Foreign Affairs. Politics. Why Generation Y Yuppies Are Unhappy. Why Are American Kids So Spoiled? In 2004, Carolina Izquierdo, an anthropologist at the University of California, Los Angeles, spent several months with the Matsigenka, a tribe of about twelve thousand people who live in the Peruvian Amazon.
The Matsigenka hunt for monkeys and parrots, grow yucca and bananas, and build houses that they roof with the leaves of a particular kind of palm tree, known as a kapashi. At one point, Izquierdo decided to accompany a local family on a leaf-gathering expedition down the Urubamba River. A member of another family, Yanira, asked if she could come along. Izquierdo and the others spent five days on the river.
Although Yanira had no clear role in the group, she quickly found ways to make herself useful. While Izquierdo was doing field work among the Matsigenka, she was also involved in an anthropological study closer to home. Moving Home: When College Grads Face Uncertain Futures. LANSDALE, Pa. -- One midnight in April, Sabrina Malik pulls her red Chevy Blazer into her mother's asphalt driveway, removes the keys from the ignition, and stops to take a deep breath.
Alone in the darkness, a sense of defeat courses through her body -- disappointment about her past and uncertainty about what lies ahead. This, she thinks to herself, is surely what failure feels like. Six years ago, Malik fled this town for Syracuse University. Census: Everybody’s moving into their parents’ basements. Daniel Sherrett, 28, prepares dinner with his mother as part of his deal to live at home.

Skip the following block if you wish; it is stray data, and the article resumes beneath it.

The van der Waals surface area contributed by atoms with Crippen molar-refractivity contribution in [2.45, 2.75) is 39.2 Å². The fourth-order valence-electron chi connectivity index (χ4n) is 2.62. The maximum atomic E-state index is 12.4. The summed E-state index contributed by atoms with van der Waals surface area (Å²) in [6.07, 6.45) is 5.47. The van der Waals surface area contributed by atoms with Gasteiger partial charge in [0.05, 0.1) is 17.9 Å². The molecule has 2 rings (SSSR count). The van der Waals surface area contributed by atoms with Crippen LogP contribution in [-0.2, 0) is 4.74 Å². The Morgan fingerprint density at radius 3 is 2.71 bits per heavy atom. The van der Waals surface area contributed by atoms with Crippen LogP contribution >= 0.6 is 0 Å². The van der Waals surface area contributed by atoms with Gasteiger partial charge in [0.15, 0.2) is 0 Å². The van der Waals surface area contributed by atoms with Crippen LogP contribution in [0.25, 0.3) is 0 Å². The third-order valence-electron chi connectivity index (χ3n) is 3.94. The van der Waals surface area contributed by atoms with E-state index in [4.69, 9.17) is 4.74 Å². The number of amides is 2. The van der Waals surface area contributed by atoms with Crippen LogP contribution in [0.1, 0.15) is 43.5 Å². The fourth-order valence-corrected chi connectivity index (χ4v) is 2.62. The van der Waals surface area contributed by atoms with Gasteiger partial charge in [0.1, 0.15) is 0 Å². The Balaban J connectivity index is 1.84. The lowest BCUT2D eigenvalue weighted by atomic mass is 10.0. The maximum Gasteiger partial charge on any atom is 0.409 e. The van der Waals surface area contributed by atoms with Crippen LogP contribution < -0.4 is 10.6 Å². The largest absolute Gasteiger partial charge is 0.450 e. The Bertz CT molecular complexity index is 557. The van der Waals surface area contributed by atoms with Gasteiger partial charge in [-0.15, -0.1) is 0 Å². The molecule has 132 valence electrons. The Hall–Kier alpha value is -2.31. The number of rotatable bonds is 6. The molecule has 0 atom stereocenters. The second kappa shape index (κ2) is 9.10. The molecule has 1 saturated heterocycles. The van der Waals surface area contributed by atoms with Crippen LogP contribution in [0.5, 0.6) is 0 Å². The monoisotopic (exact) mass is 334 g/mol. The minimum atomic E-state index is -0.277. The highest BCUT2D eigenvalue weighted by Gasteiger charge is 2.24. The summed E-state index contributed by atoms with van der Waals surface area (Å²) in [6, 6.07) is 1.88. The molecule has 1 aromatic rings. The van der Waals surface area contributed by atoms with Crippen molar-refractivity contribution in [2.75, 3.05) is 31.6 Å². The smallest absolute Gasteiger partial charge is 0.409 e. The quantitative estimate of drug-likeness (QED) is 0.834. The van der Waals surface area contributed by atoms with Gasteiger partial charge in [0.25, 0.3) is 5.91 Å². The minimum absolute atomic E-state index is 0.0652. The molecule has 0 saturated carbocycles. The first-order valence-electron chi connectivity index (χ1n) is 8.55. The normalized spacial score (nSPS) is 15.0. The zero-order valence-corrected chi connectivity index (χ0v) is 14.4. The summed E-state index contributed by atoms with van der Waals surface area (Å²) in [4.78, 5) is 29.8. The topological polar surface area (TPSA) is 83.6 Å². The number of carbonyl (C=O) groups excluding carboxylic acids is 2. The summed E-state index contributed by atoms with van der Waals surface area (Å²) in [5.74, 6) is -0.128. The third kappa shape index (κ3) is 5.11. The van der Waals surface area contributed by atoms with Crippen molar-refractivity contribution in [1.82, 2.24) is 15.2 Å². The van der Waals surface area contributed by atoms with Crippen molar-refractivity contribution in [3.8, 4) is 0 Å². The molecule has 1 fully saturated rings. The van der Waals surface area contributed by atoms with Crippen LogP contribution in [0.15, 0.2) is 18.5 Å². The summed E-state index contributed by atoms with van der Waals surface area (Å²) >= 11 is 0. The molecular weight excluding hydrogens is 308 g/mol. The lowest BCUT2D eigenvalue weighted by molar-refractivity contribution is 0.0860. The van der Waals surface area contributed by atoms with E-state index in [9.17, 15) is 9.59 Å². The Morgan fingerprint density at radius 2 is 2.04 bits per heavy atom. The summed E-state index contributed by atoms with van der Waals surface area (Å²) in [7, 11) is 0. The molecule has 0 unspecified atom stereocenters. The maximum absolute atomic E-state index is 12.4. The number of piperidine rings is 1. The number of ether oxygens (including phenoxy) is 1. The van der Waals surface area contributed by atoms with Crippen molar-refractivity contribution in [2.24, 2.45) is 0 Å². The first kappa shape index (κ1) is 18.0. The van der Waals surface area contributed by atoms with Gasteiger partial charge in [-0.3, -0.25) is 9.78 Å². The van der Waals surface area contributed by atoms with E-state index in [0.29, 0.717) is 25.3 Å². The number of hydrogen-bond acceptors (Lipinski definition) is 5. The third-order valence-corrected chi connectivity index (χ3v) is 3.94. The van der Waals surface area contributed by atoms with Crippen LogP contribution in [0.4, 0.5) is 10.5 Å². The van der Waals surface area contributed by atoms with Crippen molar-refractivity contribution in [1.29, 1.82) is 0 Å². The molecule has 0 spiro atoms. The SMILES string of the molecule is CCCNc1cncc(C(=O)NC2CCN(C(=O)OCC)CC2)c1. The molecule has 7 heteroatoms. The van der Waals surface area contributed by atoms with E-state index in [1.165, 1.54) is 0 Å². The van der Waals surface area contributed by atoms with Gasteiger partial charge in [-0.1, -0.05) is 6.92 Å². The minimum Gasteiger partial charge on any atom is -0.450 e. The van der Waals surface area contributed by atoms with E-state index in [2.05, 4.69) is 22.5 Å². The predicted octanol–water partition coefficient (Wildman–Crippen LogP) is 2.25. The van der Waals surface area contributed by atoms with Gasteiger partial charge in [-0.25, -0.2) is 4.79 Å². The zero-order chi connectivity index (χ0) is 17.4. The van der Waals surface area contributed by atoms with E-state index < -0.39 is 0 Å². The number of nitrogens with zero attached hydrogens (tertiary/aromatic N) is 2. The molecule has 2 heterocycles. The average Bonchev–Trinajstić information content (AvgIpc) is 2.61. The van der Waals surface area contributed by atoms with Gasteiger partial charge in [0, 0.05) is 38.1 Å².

Parents and children are sharing homes for longer than expected. (Michael Temchine/The Washington Post) Ever since the financial crisis hit, Americans have found it harder and harder to live on their own. According to a new report (pdf) from the Census Bureau, the number of "shared households" increased by a whopping 2.25 million between 2007 and 2010: In spring 2007, there were 19.7 million shared households.
Are Today's Youth Really a Lost Generation? - Derek Thompson - Business. The Associated Press and other news outlets have assigned the World War I tag line to the Millennial Generation.
A Nation of Wimps. Maybe it's the cyclist in the park, trim under his sleek metallic blue helmet, cruising along the dirt path... at three miles an hour. On his tricycle. Or perhaps it's today's playground, all-rubber-cushioned surface where kids used to skin their knees. And... wait a minute... those aren't little kids playing.
Their mommies—and especially their daddies—are in there with them, coplaying or play-by-play coaching . Few take it half-easy on the perimeter benches, as parents used to do, letting the kids figure things out for themselves. Then there are the sanitizing gels, with which over a third of parents now send their kids to school, according to a recent survey. The Start-Up of You. Look at the news these days from the most dynamic sector of the U.S. economy — Silicon Valley.
Facebook is now valued near $100 billion, Twitter at $8 billion, Groupon at $30 billion, Zynga at $20 billion and LinkedIn at $8 billion. Trickle-Down Distress: How America's Broken Meritocracy Drives Our National Anxiety Epidemic. Anxiety is growing into a peculiarly American phenomenon. All Work and No Pay: The Great Speedup. Measuring Future U.S. Competitiveness.
The 'Busy' Trap. Are We Truly Overworked? An Investigation—in 6 Charts - Derek Thompson.
Story of Citizens United v. FEC.